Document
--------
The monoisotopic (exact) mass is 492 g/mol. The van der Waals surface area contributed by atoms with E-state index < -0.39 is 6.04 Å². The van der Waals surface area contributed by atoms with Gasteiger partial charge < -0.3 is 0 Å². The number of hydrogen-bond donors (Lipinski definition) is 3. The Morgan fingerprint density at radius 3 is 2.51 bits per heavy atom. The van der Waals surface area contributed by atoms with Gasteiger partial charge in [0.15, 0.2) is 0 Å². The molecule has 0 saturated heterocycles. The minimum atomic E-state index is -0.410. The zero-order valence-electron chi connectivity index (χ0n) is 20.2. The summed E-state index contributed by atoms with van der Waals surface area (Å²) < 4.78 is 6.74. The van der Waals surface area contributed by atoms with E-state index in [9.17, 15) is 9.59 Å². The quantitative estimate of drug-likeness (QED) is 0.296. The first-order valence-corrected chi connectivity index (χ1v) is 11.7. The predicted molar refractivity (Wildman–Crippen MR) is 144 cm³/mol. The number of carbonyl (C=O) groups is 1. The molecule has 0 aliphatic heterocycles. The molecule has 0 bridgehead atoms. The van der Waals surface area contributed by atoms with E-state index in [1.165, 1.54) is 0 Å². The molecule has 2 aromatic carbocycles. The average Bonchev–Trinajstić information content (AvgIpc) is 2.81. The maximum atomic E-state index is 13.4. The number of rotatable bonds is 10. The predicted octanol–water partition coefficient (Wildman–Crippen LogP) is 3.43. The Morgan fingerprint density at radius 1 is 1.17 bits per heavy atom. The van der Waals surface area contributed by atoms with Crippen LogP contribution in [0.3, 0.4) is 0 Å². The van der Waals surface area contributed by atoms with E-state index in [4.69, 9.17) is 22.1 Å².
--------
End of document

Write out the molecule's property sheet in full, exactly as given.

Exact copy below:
The monoisotopic (exact) mass is 492 g/mol. The van der Waals surface area contributed by atoms with E-state index < -0.39 is 6.04 Å². The van der Waals surface area contributed by atoms with Gasteiger partial charge < -0.3 is 0 Å². The number of hydrogen-bond donors (Lipinski definition) is 3. The Morgan fingerprint density at radius 3 is 2.51 bits per heavy atom. The van der Waals surface area contributed by atoms with Gasteiger partial charge in [0.15, 0.2) is 0 Å². The molecule has 0 saturated heterocycles. The minimum atomic E-state index is -0.410. The zero-order valence-electron chi connectivity index (χ0n) is 20.2. The summed E-state index contributed by atoms with van der Waals surface area (Å²) < 4.78 is 6.74. The van der Waals surface area contributed by atoms with E-state index in [9.17, 15) is 9.59 Å². The quantitative estimate of drug-likeness (QED) is 0.296. The first-order valence-corrected chi connectivity index (χ1v) is 11.7. The predicted molar refractivity (Wildman–Crippen MR) is 144 cm³/mol. The number of carbonyl (C=O) groups is 1. The molecule has 0 aliphatic heterocycles. The molecule has 0 bridgehead atoms. The van der Waals surface area contributed by atoms with E-state index in [1.165, 1.54) is 0 Å². The molecule has 2 aromatic carbocycles. The average Bonchev–Trinajstić information content (AvgIpc) is 2.81. The maximum atomic E-state index is 13.4. The number of rotatable bonds is 10. The predicted octanol–water partition coefficient (Wildman–Crippen LogP) is 3.43. The Morgan fingerprint density at radius 1 is 1.17 bits per heavy atom. The van der Waals surface area contributed by atoms with Crippen LogP contribution in [0.3, 0.4) is 0 Å². The van der Waals surface area contributed by atoms with E-state index in [4.69, 9.17) is 22.1 Å².